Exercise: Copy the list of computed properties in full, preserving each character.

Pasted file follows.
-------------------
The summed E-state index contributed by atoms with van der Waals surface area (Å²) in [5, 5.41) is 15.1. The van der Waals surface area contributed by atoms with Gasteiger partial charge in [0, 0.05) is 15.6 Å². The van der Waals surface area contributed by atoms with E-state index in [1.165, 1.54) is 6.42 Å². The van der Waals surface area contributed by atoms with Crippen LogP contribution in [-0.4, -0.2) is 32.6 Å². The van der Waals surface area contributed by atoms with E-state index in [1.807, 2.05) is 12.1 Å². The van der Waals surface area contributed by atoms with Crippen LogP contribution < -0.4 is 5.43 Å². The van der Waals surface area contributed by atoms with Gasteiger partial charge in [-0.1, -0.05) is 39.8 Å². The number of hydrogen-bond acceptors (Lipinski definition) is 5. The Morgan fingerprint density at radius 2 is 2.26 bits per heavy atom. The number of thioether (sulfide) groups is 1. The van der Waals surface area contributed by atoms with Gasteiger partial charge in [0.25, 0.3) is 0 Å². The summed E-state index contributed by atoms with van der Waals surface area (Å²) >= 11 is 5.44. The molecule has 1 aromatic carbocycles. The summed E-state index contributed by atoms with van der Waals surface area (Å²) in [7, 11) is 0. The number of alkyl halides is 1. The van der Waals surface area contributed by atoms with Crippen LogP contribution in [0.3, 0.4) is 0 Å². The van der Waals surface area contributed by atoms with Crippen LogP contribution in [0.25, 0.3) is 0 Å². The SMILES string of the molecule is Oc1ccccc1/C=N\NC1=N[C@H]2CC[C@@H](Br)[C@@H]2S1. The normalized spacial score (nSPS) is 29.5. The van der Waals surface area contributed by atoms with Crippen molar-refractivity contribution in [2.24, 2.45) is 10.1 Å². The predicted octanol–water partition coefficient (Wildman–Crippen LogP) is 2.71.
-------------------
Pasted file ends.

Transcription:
The summed E-state index contributed by atoms with van der Waals surface area (Å²) in [5, 5.41) is 15.1. The van der Waals surface area contributed by atoms with Gasteiger partial charge in [0, 0.05) is 15.6 Å². The van der Waals surface area contributed by atoms with E-state index in [1.165, 1.54) is 6.42 Å². The van der Waals surface area contributed by atoms with Crippen LogP contribution in [-0.4, -0.2) is 32.6 Å². The van der Waals surface area contributed by atoms with E-state index in [1.807, 2.05) is 12.1 Å². The van der Waals surface area contributed by atoms with Crippen LogP contribution < -0.4 is 5.43 Å². The van der Waals surface area contributed by atoms with Gasteiger partial charge in [-0.1, -0.05) is 39.8 Å². The number of hydrogen-bond acceptors (Lipinski definition) is 5. The Morgan fingerprint density at radius 2 is 2.26 bits per heavy atom. The number of thioether (sulfide) groups is 1. The van der Waals surface area contributed by atoms with Gasteiger partial charge in [0.25, 0.3) is 0 Å². The summed E-state index contributed by atoms with van der Waals surface area (Å²) >= 11 is 5.44. The molecule has 1 aromatic carbocycles. The summed E-state index contributed by atoms with van der Waals surface area (Å²) in [7, 11) is 0. The number of alkyl halides is 1. The van der Waals surface area contributed by atoms with Crippen LogP contribution in [0.3, 0.4) is 0 Å². The van der Waals surface area contributed by atoms with Crippen LogP contribution in [0.25, 0.3) is 0 Å². The SMILES string of the molecule is Oc1ccccc1/C=N\NC1=N[C@H]2CC[C@@H](Br)[C@@H]2S1. The normalized spacial score (nSPS) is 29.5. The van der Waals surface area contributed by atoms with Crippen molar-refractivity contribution in [2.24, 2.45) is 10.1 Å². The predicted octanol–water partition coefficient (Wildman–Crippen LogP) is 2.71.